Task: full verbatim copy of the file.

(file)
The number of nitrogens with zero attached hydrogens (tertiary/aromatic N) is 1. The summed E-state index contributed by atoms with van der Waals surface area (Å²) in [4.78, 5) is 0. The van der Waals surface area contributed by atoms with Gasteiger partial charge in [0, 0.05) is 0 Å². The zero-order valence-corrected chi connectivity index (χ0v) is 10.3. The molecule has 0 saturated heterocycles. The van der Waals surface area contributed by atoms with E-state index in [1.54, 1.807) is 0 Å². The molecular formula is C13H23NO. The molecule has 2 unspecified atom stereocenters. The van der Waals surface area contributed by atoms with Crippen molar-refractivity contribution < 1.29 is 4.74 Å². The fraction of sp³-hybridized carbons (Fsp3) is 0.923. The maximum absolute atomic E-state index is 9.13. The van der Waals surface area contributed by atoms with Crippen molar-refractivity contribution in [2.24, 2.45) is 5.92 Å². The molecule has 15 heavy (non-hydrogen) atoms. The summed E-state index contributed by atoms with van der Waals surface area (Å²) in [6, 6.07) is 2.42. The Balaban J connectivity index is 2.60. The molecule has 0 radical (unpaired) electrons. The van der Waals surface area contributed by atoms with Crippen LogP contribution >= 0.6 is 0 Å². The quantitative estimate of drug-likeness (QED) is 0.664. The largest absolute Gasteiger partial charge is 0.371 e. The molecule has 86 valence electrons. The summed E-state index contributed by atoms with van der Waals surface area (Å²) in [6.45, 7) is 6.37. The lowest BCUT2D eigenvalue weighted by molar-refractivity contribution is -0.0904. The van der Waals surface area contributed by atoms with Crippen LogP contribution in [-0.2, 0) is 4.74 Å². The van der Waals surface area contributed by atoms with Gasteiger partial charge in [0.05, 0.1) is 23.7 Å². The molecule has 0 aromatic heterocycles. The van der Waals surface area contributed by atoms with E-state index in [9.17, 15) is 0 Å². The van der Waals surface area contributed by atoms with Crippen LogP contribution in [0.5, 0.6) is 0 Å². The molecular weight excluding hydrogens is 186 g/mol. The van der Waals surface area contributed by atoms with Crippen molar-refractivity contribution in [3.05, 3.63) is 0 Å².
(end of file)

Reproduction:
The number of nitrogens with zero attached hydrogens (tertiary/aromatic N) is 1. The summed E-state index contributed by atoms with van der Waals surface area (Å²) in [4.78, 5) is 0. The van der Waals surface area contributed by atoms with Gasteiger partial charge in [0, 0.05) is 0 Å². The zero-order valence-corrected chi connectivity index (χ0v) is 10.3. The molecule has 0 saturated heterocycles. The van der Waals surface area contributed by atoms with E-state index in [1.54, 1.807) is 0 Å². The molecular formula is C13H23NO. The molecule has 2 unspecified atom stereocenters. The van der Waals surface area contributed by atoms with Crippen molar-refractivity contribution < 1.29 is 4.74 Å². The fraction of sp³-hybridized carbons (Fsp3) is 0.923. The maximum absolute atomic E-state index is 9.13. The van der Waals surface area contributed by atoms with Crippen molar-refractivity contribution in [2.24, 2.45) is 5.92 Å². The molecule has 15 heavy (non-hydrogen) atoms. The summed E-state index contributed by atoms with van der Waals surface area (Å²) in [6, 6.07) is 2.42. The Balaban J connectivity index is 2.60. The molecule has 0 radical (unpaired) electrons. The van der Waals surface area contributed by atoms with Crippen LogP contribution >= 0.6 is 0 Å². The quantitative estimate of drug-likeness (QED) is 0.664. The largest absolute Gasteiger partial charge is 0.371 e. The molecule has 86 valence electrons. The summed E-state index contributed by atoms with van der Waals surface area (Å²) in [6.45, 7) is 6.37. The lowest BCUT2D eigenvalue weighted by molar-refractivity contribution is -0.0904. The van der Waals surface area contributed by atoms with Crippen LogP contribution in [-0.2, 0) is 4.74 Å². The van der Waals surface area contributed by atoms with Gasteiger partial charge in [0.05, 0.1) is 23.7 Å². The molecule has 0 aromatic heterocycles. The van der Waals surface area contributed by atoms with E-state index in [9.17, 15) is 0 Å². The van der Waals surface area contributed by atoms with Crippen LogP contribution in [0.5, 0.6) is 0 Å². The molecular weight excluding hydrogens is 186 g/mol. The van der Waals surface area contributed by atoms with Crippen molar-refractivity contribution in [3.05, 3.63) is 0 Å².